Following Cook, I worked in Technical Support for a small ISP in Southern Indiana, followed by an IT Coordinator position at a large Central Indiana industrial supply company, where I got to drive all over the state to assist some incredibly interesting manufacturing companies with controlling very expensive tools used in manufacturing trucks, giant gears, jet engines, etc. via vending solutions.
Opportunity knocked at YML, but I had a lot to learn. I had to learn how to apply the basic tenets of quality I had acquired at my previous jobs to the very specific domain of software quality assurance. I was brought into an entry level QA position at YML about four years ago, and through a combination of stellar on-the-job training and self teaching, I’ve had the pleasure of working with some amazing experts to create impactful products.
What’s the craziest thing you’ve ever built? Whether at YML, a different job or in your personal life. Why does that resonate with you?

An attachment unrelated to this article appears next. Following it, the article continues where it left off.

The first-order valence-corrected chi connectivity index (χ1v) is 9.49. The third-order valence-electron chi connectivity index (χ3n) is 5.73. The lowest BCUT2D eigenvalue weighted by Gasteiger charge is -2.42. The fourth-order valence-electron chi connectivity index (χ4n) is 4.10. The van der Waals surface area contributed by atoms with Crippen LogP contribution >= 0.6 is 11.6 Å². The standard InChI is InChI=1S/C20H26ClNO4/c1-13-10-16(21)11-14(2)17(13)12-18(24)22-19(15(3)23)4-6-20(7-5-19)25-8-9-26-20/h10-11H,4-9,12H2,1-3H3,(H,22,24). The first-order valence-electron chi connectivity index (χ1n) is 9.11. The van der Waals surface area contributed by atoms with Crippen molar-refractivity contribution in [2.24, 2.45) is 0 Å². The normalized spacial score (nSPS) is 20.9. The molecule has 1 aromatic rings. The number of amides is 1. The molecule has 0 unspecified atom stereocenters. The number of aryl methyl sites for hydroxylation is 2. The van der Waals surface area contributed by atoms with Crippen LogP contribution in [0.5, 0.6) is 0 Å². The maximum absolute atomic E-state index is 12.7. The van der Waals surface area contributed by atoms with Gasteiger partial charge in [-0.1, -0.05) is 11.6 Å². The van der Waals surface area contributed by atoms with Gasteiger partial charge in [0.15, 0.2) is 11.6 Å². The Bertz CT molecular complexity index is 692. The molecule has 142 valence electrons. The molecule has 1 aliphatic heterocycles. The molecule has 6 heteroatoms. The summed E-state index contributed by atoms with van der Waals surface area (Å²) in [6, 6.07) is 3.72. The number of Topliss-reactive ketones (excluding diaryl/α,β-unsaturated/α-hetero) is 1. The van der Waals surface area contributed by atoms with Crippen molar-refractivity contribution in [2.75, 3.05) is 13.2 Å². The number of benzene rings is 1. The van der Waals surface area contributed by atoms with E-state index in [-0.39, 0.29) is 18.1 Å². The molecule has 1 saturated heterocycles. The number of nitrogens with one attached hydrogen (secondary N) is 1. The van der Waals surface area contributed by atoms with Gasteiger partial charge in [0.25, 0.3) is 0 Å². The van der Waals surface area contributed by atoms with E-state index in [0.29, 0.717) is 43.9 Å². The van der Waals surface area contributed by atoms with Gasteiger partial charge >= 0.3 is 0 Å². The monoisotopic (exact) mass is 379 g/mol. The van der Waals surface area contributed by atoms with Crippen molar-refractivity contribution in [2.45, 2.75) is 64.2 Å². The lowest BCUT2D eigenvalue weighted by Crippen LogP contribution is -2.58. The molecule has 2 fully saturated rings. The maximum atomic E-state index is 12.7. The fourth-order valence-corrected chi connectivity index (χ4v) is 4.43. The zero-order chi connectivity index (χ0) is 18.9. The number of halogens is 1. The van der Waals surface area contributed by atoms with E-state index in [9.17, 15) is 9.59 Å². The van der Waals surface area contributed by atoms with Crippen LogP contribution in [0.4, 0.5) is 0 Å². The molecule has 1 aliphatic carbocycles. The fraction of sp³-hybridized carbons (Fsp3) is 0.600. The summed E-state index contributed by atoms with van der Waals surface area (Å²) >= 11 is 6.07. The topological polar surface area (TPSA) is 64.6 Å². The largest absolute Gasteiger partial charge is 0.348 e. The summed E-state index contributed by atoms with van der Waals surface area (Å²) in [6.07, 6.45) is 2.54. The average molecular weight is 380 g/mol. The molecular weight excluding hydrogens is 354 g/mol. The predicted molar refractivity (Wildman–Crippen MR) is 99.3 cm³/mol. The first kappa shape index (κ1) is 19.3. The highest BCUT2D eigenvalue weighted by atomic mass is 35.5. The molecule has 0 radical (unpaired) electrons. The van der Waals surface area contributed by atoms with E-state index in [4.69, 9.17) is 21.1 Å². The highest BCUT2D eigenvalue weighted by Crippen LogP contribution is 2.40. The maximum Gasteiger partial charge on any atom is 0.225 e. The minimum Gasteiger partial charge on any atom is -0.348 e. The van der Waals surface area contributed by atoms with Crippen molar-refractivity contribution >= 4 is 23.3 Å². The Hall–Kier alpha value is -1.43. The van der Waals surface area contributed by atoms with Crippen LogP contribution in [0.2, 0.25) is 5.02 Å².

The craziest thing I’ve ever had the absolute pleasure of being on a team for was a hackathon project done by the Indianapolis office in 2016. It was…ahem… “MOST EXTREME UX CHALLENGE!” - a satirical game app which was a set of mini-games exaggerating notable pitfalls in app design and UX. I helped coordinate between team members and our designer, who came up with some really amazing designs from the ideas we gave. This project was a blast from start to finish. That’s my voice in the trailer!
This project resonated with me because I find humor to be one of life’s biggest outlets for frustration. This project really encapsulates that - it allowed us to take this big subset of frustrations in app design and make something humorous out of it.
Why did you choose to come to YML?
I came to YML because YML gave me an opportunity! Even just four years ago when I joined the company, remote work wasn’t nearly as prevalent as it is today, and jobs in tech aren’t prevalent in Indiana where my roots are. YML blew me away from minute one with their company culture and approach to product design and execution. I continue to feel thankful every day for getting to collaborate with such experts from around the world in first class software engineering.